Diabetes is a disease in which your blood glucose, or sugar, levels are too high. Glucose comes from the foods you eat. Insulin is a hormone that helps the glucose get into your cells to give them energy. With type 1 diabetes, your body does not make insulin. With type 2 diabetes, the more common type, your body does not make or use insulin well. Without enough insulin, the glucose stays in your blood.
Over time, having too much glucose in your blood can cause serious problems. It can damage your eyes, kidneys, and nerves. Diabetes can also cause heart disease, stroke and even the need to remove a limb. Pregnant women can also get diabetes, called gestational diabetes.
A blood test can show if you have diabetes. Exercise, weight control and sticking to your meal plan can help control your diabetes. You should also monitor your glucose level and take medicine if prescribed.
NIH: National Institute of Diabetes and Digestive and Kidney Diseases
3 Nursing Care Plan Diabetes Mellitus - Diagnosis, Interventions and RationalNursing Diagnosis for Diabetes Mellitus
1. Nursing Diagnosis : Fluid Volume Deficit related to osmotic diuresis.
Demonstrate adequate hydration evidenced by stable vital signs, palpable peripheral pulse, skin turgor and capillary refill well, individually appropriate urinary output, and electrolyte levels within normal limits.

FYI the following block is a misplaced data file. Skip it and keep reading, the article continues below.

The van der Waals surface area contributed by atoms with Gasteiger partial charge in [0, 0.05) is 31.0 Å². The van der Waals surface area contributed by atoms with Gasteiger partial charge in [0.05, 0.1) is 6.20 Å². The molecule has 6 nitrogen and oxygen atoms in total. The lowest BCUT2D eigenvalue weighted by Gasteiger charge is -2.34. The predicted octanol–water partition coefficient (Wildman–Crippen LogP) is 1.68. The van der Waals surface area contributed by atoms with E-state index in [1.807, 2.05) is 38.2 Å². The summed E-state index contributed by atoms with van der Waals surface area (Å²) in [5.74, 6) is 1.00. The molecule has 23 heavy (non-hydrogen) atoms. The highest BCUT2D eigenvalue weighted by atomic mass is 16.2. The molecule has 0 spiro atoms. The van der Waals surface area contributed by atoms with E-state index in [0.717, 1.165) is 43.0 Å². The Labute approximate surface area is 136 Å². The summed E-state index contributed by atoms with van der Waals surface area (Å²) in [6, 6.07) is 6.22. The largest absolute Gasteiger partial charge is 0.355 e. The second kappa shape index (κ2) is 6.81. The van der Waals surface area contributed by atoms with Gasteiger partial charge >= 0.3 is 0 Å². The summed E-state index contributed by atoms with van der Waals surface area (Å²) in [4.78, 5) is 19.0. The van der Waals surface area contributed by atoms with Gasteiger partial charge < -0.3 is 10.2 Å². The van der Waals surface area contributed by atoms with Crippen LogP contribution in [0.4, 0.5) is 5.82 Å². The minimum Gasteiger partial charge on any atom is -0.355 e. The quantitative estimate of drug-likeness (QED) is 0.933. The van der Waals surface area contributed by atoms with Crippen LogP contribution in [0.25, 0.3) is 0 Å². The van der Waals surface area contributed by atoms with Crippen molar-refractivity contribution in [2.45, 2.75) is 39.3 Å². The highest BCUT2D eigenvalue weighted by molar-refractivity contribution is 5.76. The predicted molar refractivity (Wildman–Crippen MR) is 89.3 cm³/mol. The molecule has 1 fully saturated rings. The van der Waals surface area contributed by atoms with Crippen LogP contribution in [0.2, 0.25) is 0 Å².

1.) Monitor vital signs.
Rational: hypovolemia can be manifested by hypotension and tachycardia.
2.) Assess peripheral pulses, capillary refill, skin turgor, and mucous membranes.
Rational: This is an indicator of the level of dehydration, or an adequate circulating volume.
3.) Monitor input and output, record the specific gravity of urine.
Rational: To provide estimates of the need for fluid replacement, renal function, and effectiveness of the therapy given.
4.) Measure weight every day.
Rational: To provide the best assessment of fluid status of ongoing and further to provide a replacement fluid.
5.) Provide fluid therapy as indicated.
Rational: The type and amount of liquid depends on the degree of lack of fluids and the response of individual patients.
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